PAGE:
That dialogue could include many items of interest including fracking – related earthquakes and preparedness plans, the disposal of toxic fracking waste in deep injection wells, possible risks to drinking water and air pollution, a public awareness campaign to enlighten landowners regarding how signing a mineral lease might adversely affect their mortgage agreement, increased fracking-related truck traffic, and more.
Ohioans and especially medical professionals need a clarification of the doctor's "gag rule" clause in SB 315 since it has reportedly been revised. Citizens need to know how their private medical relationships with their doctors might be affected and how physicians' ability to freely discuss public health fracking concerns with their colleagues at medical conferences might be affected. Physicians should not be encumbered with concerns put upon them by the gas and oil industry or by misguided legislation.
Members of Frackfree Mahoning Valley agree that the risks of fracking and related processes such as deep injection wells for disposing of fracking toxic waste can no longer be ignored or swept under the rug. This is a public health and safety issue that must be emphasized.
As an example of crucial questions that state officials need to hear and address, Frackfree Mahoning Valley cites the following highly informative NBC 4 news video and report titled “NBC4 Investigates: What’s In The Drilling Waste Water Traveling Into Ohio?” (5/23/2012).
The NBC4 news report examined just what happens to the massive amounts of toxic fracking-related waste coming into Ohio from several states for injection into deep wells and what exactly is in the waste.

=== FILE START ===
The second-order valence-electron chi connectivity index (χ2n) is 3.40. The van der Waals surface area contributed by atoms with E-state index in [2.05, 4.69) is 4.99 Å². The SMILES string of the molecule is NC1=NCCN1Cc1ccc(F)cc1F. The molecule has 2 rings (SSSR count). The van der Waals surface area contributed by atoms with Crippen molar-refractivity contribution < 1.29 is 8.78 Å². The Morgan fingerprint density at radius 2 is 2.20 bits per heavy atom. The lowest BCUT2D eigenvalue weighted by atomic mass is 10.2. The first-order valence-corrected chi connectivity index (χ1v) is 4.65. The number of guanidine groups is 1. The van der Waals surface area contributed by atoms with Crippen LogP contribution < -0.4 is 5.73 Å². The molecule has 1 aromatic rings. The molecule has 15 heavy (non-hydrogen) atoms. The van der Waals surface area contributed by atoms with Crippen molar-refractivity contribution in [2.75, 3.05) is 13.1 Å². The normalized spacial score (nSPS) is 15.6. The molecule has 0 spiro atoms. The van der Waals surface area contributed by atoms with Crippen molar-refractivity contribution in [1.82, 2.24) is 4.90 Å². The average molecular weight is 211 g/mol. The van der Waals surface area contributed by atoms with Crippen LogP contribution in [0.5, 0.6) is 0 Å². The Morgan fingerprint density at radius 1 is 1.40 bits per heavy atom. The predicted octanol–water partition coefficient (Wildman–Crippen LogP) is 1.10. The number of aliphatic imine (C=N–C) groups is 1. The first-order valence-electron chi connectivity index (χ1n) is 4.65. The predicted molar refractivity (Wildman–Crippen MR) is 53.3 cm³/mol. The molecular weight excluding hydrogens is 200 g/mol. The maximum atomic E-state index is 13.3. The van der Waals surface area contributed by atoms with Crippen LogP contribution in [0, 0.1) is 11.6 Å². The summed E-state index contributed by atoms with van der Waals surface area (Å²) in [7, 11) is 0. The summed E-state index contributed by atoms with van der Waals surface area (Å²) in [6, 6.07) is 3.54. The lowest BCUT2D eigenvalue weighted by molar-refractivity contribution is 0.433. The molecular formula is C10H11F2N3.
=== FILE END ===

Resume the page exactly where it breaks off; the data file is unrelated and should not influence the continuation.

Some viewers of the news report might deduce that if citizens and local officials are not allowed to know what exactly is in the “brine” toxic waste, isn’t the untested substance then able to be deemed quarantinable?
See the NBC4 video and news report here:
Frackfree Mahoning Valley joins many other groups and individuals who are also questioning the oil and gas shale drilling industry’s efforts to drill near schools, especially in light of the health risks associated with gas drilling. This is also a topic that needs be addressed in local public debates.
A recent news video report by CBS4 Denver shows a moving effort by some Colorado mothers to protect their children from potential health effects of drilling near their local schools.
See the CBS Denver 4 report, titled, “Students Get Involved in Fight Against Fracking In Erie,” (May 22, 2012) here:
Susie Beiersdorfer said: “We hope that someone will step forward to work with us to make these proposed televised debates a reality.”
See a previous Frackfree Mahoning Valley press release titled, “Citing Doctors’ ‘Gag Rule,’ Fracking Opponents Want an Immediate Delay on the Ohio SB 315 Vote Planned for May 23” :